In various embodiments, after the processor 210 outputs a signal to a component, the component may send the processor 210 a confirmation indicating that the component received the signal. For example, in one embodiment, haptic output device 260 may receive a command from the processor 210 to output a haptic effect. Once haptic output device 260 receives the command, the haptic output device 260 may send a confirmation response to the processor 210 that the command was received by the haptic output device 260. In another embodiment, the processor 210 may receive completion data indicating that a component not only received an instruction but that the component has performed a response. For example, in one embodiment, haptic output device 240 may receive various parameters from the processor 210. Based on these parameters haptic output device 240 may output a haptic effect and send the processor 210 completion data indicating that haptic output device 240 received the parameters and outputted a haptic effect.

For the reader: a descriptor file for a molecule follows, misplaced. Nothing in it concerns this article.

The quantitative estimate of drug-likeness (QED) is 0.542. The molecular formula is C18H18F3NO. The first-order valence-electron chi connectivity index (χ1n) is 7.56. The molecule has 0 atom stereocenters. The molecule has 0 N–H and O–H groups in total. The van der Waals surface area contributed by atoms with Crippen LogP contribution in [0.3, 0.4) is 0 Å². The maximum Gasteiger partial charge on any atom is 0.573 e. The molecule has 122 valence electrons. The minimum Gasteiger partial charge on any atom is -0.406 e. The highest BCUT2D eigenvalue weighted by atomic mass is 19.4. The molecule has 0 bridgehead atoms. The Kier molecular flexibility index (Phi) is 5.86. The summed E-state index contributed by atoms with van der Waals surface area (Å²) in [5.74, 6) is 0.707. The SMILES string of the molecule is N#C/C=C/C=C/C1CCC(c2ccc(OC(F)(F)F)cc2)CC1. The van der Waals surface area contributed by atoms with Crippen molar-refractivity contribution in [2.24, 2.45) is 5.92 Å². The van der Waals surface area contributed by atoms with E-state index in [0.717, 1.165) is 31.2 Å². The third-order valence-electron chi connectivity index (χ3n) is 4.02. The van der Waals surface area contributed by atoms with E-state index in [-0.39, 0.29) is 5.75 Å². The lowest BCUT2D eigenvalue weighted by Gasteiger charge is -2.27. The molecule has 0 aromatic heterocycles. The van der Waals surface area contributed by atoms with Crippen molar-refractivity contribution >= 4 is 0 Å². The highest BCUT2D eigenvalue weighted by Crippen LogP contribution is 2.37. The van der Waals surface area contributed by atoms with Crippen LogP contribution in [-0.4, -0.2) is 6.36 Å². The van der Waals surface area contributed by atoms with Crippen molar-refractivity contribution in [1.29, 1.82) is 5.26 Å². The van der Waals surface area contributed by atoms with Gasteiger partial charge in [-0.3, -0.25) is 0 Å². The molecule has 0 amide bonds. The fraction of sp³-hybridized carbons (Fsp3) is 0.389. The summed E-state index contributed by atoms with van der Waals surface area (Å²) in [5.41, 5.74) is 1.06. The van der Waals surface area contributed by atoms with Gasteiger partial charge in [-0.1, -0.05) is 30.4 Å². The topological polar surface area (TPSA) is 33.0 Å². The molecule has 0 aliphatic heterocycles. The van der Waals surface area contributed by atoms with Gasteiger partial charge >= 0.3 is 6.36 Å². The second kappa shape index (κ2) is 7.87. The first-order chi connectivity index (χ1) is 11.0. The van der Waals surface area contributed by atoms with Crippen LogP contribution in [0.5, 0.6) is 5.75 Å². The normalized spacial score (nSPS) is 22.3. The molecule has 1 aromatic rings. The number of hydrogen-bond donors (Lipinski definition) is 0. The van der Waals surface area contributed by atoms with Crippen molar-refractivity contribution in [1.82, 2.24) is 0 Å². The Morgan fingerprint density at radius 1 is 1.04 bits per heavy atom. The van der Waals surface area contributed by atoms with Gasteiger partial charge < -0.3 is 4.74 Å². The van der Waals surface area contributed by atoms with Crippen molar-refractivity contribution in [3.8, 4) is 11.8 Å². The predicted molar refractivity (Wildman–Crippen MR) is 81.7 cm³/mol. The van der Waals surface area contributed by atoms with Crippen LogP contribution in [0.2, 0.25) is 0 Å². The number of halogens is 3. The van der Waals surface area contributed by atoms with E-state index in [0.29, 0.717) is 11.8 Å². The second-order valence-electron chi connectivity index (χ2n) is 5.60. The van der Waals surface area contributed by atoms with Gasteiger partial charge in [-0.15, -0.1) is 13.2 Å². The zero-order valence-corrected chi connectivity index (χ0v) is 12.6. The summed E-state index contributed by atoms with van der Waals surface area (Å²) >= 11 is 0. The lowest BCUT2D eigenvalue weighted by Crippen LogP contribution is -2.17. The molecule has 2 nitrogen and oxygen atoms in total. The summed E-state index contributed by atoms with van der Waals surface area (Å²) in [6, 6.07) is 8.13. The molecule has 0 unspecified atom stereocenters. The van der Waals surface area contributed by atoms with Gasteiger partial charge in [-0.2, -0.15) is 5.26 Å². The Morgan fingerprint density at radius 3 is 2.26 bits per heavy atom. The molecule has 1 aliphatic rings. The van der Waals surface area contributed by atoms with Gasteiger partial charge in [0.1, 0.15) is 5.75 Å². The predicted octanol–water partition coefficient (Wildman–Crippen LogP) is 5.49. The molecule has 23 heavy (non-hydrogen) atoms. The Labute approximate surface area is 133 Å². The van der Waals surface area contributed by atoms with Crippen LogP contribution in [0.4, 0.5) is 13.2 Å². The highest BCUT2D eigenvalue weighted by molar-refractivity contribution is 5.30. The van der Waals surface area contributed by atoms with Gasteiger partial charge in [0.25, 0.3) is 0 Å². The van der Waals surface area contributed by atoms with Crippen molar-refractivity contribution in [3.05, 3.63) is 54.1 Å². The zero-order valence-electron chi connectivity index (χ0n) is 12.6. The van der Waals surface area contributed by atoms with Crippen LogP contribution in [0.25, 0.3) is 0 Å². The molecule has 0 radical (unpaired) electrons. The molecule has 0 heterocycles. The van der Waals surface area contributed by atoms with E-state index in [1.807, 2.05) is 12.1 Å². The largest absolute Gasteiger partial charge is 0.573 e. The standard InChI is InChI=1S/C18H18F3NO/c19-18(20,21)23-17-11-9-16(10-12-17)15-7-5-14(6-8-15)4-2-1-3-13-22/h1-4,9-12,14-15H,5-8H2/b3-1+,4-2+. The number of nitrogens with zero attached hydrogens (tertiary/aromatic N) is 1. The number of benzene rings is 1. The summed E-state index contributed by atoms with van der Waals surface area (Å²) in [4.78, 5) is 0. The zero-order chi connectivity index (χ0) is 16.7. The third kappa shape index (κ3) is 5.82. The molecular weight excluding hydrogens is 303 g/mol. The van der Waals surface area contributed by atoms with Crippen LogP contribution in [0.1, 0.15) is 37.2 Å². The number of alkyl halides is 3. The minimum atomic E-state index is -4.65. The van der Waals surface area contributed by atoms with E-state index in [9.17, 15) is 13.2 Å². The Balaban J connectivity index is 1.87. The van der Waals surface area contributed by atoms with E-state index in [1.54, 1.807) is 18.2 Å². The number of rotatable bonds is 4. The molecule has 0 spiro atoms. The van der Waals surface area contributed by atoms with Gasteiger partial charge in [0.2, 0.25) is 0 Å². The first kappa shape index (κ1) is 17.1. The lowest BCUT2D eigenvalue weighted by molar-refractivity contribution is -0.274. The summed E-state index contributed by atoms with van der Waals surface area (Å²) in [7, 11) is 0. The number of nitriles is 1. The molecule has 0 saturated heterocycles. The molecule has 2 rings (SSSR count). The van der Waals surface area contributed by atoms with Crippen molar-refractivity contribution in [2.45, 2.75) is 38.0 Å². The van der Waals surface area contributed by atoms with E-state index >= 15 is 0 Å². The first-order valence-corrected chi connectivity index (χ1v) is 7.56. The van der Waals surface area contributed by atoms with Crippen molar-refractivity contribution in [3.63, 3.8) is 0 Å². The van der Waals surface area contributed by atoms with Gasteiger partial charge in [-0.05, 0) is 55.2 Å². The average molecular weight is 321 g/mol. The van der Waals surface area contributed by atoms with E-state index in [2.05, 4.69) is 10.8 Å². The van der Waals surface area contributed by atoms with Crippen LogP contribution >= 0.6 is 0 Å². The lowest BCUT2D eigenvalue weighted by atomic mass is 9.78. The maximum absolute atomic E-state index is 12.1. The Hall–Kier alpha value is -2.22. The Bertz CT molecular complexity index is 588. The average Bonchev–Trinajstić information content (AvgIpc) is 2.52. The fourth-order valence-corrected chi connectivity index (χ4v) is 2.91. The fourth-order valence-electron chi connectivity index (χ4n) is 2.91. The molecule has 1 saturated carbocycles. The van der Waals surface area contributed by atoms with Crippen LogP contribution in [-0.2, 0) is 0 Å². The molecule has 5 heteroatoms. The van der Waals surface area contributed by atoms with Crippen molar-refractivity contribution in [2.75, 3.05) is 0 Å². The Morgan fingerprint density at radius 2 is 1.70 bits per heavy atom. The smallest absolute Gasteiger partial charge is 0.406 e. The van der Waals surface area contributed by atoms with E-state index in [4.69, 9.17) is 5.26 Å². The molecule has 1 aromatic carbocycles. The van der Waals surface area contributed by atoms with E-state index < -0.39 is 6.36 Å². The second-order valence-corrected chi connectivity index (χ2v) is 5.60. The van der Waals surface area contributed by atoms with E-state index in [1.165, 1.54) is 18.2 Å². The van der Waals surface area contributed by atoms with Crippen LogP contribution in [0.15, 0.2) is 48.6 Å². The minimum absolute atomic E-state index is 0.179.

It will be recognized that any type of input synthesis method may be used to generate the interaction parameter for one or more haptic effect signals including, but not limited to, the method of synthesis examples listed in TABLE 1 below. A drive signal may be applied to a haptic actuator according to the interaction parameter. Numerous other embodiments are disclosed herein and variations are within the scope of this disclosure.

Table 1—Methods of Synthesis

Additive synthesis—combining inputs, typically of varying amplitudes

Subtractive synthesis—filtering of complex signals or multiple signal inputs

Frequency modulation synthesis—modulating a carrier wave signal with one or more operators

Sampling—using recorded inputs as input sources subject to modification

Composite synthesis—using artificial and sampled inputs to establish a resultant “new” input

Phase distortion—altering the speed of waveforms stored in wavetables during playback

Waveshaping—intentional distortion of a signal to produce a modified result

Resynthesis—modification of digitally sampled inputs before playback

Granular synthesis—combining of several small input segments into a new input

Linear predictive coding similar technique as used for speech synthesis